Thanks mostly to the work of Bob Gainey, Pierre Gauthier and Trevor Timmins, the Canadiens have built themselves a really solid core, one of which most National Hockey League teams would be envious. Marc Bergevin's moves this summer, however, were frustrating because they left the team without the competent depth that helped the team to a second-place finish in the Eastern Conference last year. If there's a team, however, that has failed to provide its core with ample depth time and time again more than any other it's the Washington Capitals.
Last night, the Canadiens built on a 6-2 win over the Minnesota Wild by scoring three goals in less than five minutes in the first period and coasting to a 3-2 win at the Verizon Center in downtown Washington. The Capitals are a team currently built around top forwards Alex Ovechkin and Nicklas Backstrom, and a solid defense pairing of Karl Alzner and John Carlson. While Caps coach Adam Oates hasn't always been the biggest zone-matcher, last night he gave his stars mostly offensive zone starts in an attempt to stimulate an offense that was shut out against the Penguins on Wednesday. While from a possession standpoint that line managed to control play against Plekanec/Gionta/Briere, that left the rest of the home team exposed.
The new/old line of Max Pacioretty, David Desharnais, and Brendan Gallagher continued to be a revelation, as Desharnais finally recorded his first goal of the year on a tip in that was close to being ruled above the crossbar. I don't think it's a coincidence that the local boy has had his greatest success playing with Pacioretty, whose shot draws defenders to him, and Cole/Gallagher, who relentlessly charge the net. Signing Briere left the Canadiens short on guys who could play with Desharnais, which was one of the bigger issues with signing him, but we've gone there enough.
Another revelation was the Canadiens fourth line. The Capitals threw out a trio of enforcer Aaron Volpatti and youngsters Michael Latta and Tom Wilson, and the line was torn to shreds by Ryan White, Travis Moen, and the oh-so-impressive Michael Bournival. The line was thrown out on the second shift of the game against the Ovechkin line, and were used in the role we came to expect of them last year: badass tough-minutes warriors. Moen got his first goal of the year, and after the pre-season turmoil he went through his season has been one of the team's quieter bright spots. Bournival was hurt blocking a shot late in the game, but shouldn't miss more than a game or two and has earned the right to be a consistent NHL pro.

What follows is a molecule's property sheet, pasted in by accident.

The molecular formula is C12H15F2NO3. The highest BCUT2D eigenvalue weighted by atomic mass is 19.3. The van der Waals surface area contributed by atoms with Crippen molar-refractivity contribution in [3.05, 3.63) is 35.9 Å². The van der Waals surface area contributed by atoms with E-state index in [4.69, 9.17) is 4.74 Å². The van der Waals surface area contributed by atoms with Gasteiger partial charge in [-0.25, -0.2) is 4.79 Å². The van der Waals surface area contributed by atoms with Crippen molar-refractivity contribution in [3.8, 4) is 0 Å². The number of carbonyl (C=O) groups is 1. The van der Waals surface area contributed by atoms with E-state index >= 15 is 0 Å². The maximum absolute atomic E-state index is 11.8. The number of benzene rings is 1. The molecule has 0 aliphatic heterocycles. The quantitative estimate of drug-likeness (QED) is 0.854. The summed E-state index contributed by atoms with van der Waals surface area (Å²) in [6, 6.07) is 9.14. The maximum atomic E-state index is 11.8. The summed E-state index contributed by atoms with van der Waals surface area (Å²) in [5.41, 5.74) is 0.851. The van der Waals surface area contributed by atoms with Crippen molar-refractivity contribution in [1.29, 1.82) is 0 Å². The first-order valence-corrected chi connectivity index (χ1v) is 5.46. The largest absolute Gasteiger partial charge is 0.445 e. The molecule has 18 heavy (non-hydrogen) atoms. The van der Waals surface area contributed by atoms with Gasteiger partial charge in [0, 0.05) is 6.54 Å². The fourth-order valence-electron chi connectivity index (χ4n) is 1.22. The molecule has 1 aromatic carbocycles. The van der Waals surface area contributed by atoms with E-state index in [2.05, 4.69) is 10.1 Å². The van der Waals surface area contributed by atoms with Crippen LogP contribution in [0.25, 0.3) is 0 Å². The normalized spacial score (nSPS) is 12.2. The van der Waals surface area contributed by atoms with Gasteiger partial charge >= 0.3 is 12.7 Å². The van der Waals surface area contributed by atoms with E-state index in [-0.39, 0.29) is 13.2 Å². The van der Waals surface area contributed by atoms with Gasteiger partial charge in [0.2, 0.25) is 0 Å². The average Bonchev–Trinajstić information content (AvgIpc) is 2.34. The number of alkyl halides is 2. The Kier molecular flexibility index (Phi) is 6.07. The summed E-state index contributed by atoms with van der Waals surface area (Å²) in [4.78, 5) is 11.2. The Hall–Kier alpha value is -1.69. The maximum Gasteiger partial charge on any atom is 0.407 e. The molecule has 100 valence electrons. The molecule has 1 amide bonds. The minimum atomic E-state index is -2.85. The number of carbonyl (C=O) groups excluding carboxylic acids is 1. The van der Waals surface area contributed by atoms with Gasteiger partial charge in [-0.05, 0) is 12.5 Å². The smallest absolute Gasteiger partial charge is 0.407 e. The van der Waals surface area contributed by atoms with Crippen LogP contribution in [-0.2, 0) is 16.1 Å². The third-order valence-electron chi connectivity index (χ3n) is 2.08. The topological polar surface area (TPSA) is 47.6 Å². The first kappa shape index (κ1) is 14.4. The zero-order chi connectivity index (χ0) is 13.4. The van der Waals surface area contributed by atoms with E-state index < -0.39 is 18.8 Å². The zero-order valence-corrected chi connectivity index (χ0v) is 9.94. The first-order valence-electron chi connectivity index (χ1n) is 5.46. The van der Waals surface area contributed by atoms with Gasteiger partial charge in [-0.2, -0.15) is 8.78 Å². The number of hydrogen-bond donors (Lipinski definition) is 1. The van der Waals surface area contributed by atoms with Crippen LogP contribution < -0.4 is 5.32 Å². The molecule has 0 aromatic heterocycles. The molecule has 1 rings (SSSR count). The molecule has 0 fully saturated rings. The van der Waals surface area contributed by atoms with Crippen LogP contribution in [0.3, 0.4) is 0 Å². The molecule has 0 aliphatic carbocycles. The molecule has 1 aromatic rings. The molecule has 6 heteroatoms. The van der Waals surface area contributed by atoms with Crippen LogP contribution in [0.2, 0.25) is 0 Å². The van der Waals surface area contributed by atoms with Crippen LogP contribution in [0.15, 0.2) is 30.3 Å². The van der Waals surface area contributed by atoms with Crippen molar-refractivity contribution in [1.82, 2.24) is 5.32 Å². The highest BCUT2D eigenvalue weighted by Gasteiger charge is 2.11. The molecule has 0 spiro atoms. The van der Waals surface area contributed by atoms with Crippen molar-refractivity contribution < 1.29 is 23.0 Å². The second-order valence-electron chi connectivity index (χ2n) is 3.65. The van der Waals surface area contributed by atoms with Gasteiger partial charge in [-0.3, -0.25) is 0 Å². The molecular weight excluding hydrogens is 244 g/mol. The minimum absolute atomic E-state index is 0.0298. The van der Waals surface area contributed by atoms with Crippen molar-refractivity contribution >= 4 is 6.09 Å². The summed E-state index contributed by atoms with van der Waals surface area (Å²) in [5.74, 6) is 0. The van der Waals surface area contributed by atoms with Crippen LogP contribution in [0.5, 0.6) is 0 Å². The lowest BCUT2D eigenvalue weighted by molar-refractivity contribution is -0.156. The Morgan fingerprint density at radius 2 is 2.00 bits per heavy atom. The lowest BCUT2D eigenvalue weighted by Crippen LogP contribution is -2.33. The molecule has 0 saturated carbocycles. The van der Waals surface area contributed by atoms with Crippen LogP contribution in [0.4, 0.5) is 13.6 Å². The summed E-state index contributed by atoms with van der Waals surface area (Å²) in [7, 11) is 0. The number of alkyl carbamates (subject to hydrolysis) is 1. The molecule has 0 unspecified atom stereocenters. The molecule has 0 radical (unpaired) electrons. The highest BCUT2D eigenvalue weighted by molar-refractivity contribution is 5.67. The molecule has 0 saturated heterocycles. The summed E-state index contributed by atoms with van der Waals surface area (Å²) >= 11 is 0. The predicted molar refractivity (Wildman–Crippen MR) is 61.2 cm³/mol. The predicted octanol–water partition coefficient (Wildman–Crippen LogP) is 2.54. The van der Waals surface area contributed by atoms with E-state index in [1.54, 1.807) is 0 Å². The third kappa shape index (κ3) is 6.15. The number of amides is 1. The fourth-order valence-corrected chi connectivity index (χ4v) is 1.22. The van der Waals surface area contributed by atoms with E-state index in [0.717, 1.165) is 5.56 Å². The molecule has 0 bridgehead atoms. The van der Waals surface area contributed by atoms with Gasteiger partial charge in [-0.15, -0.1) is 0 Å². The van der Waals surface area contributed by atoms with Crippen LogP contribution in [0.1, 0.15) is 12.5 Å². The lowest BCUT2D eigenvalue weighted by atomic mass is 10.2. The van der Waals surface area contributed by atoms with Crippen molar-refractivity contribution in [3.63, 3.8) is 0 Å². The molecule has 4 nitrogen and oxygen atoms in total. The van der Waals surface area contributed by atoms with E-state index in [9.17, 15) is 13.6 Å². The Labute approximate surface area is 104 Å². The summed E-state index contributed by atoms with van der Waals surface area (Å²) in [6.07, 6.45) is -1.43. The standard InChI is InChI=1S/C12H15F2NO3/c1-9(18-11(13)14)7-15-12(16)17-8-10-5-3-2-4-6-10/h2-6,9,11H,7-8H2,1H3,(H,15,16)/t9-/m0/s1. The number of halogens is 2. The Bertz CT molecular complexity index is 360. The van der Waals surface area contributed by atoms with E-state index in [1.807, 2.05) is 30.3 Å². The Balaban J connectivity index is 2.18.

Speaking of pros, Douglas Murray probably shouldn't be one. He's been unexpectedly impressive on the penalty kill thus far, but at even strength he's embarrassingly bad. At one point he and Diaz were sent out in the offensive zone after a Capitals icing, and were immediately retreating and allowed the Caps to change. The occasion was wasted. Half way through the game he hadn't been on the ice for a Canadiens shot attempt, and that was with heavy offensive-zone sheltering. At a certain point I might rather see him start in the defensive zone. At least then the other players might be able to score once in a while to offset his mistakes.
I have to mention Peter Budaj. I still don't believe he's "the best backup in the NHL", or even "the best pure backup in the NHL", since I wouldn't trust him in the playoffs after last year. But the guy's gone 12-2-1 since the lockout, and has posted a .946 sv% on the year. Early in the game I had the feeling he wasn't seeing the puck as well as in the past, and was giving up too many rebounds. The Habs did a decent job of clearing rebounds when they were allowed, but you can't credit anybody other than the netminder for stopping three breakaways, which Budaj did. Also, a random tidbit courtesy of Caps play-by-play man John Walton: ten years ago to the day Budaj won an overtime decision at the Verizon Center playing for the AHL's Hershey Bulldogs. The guy's come a long way; good for him.
The Canadiens took a lead early enough that fancy stats weren't particularly telling, but one takeaway is that the visitors managed the get far more of their shots on net than the home side. Even Raphael Diaz managed to get a few on net.
The Habs take on the Penguins tonight as they look for a third straight win. Carey Price will be back in nets, and he'll need to be great if the Pens look even close to as sharp as they did Wednesday against those Caps. The core of this team may be good enough to grab a road win against the Caps, but its depth will be put to the test against Crosby, Malkin and co.
Don't forget to check out Japers' Rink, who have one of the best sites in the network, for the losing angle.
More from Eyes On The Prize:
- Complete coverage of the Habs' win over the Capitals
- Getting to know Christian Thomas
- The H does not stand for Habs
- Dive Files: October's best
- Ears on the Prize Episode 11: Podcast
- Friday Habs Links: Price and Prust throw down